I could sense her presence with the gentle golden fingers of sunshine that filtered in through the bedroom window, and hesitant that I should linger in the gentle breeze of the fan, I shook myself awake and headed outside.
We ‘meet’ on this day every year, a private garden tour if you will, where I show off the ‘kids’ but more importantly give thanks for all that she taught me as a child. The importance of the preservation of nature, the nurturing of all that is green, and an appreciation for beauty that goes well beneath skin deep! How else does one spot the last mesmerizing droplets of dew atop the foliage of Thalictrum delavayi?
On this day, I add a single plant in her memory. This year, remembering her affinity towards ferns, I added Athyrium nipponicum ‘Burgundy Lace’ in the hopes that her fronds will in time resonate with the deep flush of wine colouring that provides a wonderful contrast to the silvery pewter background. It basks in the shadow of my personal favourite Athyrium ‘Dre’s Daggars’ with its dramatic criss crossing pinnae that results in a lattice like appearance – a truly three dimensional experience to behold!
Beauty was everywhere one looked! Tricyrtis ‘Taipei Silk’ looked ravishing against the fabulously chartreuse foliage of a recently installed Aralia cordata ‘Sun King!’ We all know how I feel about that colour! Need I say more?
I found time slowed itself, allowing for me to fraternize with the ever increasing number of plants, that over the years have won over my heart and affection! Some of them were first introduced to my by my Grandmother, while others allowed me the pleasure of being able to introduce them to her: the thrill of it hummed through my body like a song that only gardeners are aware of!
I could hardly wait to introduce her to two of my more recent additions: Acer campestre ‘Carnival’ and Thalictrum ichangense ‘Evening Star’ – both of which have delightfully surpassed all expectation! While ‘Carnival’ is noted for possessing a notoriously slow growth habit, I must confess that he is twice the size he was when I first brought him home back in June, and ‘Evening Star,’ what can I say beyond bloom your delicate and lovely head off! Non stop, for well close to two months and no sign of his slowing down. If you haven’t sought out this diminutive beauty, do it now!
It is this time of year that I am rewarded with the delightful ram’s horn shaped flowers of Strobilanthes attenuata ‘Atropurpurea’ – a wonderful perennial with handsome slightly tomentose foliage, that this year, thanks in part to the wonderfully damp Spring and early Summer, has rewarded me with growth to almost 2m in height! I’m not certain that Larix decidua ‘Horstmann’s Recurva’ is equally happy, as she now finds herself dwarfed in the background! I shall have to rethink placement for either or in the coming months.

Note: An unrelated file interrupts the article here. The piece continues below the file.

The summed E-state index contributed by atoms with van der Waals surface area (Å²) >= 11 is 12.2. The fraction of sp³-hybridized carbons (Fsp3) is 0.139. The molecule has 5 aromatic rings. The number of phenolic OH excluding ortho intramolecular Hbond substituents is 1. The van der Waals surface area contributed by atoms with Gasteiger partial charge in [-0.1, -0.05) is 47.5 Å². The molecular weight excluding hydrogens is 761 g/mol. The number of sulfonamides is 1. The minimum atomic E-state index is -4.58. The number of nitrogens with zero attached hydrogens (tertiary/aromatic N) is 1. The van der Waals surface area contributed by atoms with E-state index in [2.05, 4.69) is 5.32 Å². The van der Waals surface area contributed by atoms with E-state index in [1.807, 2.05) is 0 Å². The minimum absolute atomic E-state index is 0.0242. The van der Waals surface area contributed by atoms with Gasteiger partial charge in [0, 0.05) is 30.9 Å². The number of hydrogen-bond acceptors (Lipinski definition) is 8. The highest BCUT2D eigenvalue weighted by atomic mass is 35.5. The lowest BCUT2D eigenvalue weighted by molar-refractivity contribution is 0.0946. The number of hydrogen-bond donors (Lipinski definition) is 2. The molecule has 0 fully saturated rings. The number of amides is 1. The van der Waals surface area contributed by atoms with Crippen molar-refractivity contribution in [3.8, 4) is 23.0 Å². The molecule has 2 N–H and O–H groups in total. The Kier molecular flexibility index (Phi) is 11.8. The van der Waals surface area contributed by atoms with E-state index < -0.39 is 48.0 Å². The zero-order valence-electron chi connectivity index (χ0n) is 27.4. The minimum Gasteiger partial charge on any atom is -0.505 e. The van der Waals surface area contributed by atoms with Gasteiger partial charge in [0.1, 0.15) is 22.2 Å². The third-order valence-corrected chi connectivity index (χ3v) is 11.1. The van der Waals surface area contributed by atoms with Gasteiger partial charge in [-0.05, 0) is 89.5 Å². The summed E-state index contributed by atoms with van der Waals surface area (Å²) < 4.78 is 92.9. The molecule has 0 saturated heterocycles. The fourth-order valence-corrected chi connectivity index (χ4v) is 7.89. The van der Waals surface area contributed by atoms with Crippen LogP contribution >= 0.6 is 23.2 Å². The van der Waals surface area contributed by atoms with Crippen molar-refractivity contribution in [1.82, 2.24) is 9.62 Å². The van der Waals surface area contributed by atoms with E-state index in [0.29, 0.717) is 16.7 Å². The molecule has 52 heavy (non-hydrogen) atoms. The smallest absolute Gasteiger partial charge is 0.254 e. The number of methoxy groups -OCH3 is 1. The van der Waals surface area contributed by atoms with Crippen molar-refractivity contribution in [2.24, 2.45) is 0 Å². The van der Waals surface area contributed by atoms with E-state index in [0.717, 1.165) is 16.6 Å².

Euphorbia cornigera ‘Goldener Turm’ is a personal favourite, with its handsome upright habit, fresh foliage with the delightful silver striping down the centre of each leaf, and its fabulously chartreuse bract like flowers in Spring!
I could practically hear her giggle when I explained the taxonomic humour derived in the naming of Saruma henryi, a plant that to the unsuspecting could easily be misidentified as Asarum – a delightful anagram if ever one existed!
Always one for pontificating on the beauty of coniferous trees and shrubs, I knew she would approve of Abies koreana ‘Horstmann’s Silberlocke’, but I am sure she would be beside herself if she knew how much it cost me! Grandma, some things in life are priceless!
‘You always were attracted to the rare and unusual!’ Oh, you have no idea Grandma! But then again, with every passing year, you must realize that for me, the rarer and harder to find the better! You always said that life was what one made of it, and for me, its all in the hunt for new and exciting plants! Don’t bore me with pansies and geraniums!
A slight shifting in the air, a diffusion of the morning’s sunlight, and I sensed that our time was coming to a close. How is it that seven years have passed? I need only look at the garden to realize that indeed time stands still for no one! One last story to tell: How I waited patiently for three years before I was rewarded earlier this year with the first ever bloom of Glaucidium palmatum, the wonderful plant whose dramatic foliage is front and centre of the above photo. And her bloom: How soon we all forget…..
The enveloping sense of an embrace, here in Teza’s Garden, amongst what have quickly become my ‘children’, and she is gone, having returned Into the Distant Light, where, although she is but a thought or memory away, I feel blessed to know that a part of her will forever remain here in Teza’s Garden. A few stray tears, so similar to the drops of dew on the Thalictrum earlier, and I am suddenly aware that the pain of loss has been replaced with a sense of reunion, if only for a brief moment in time!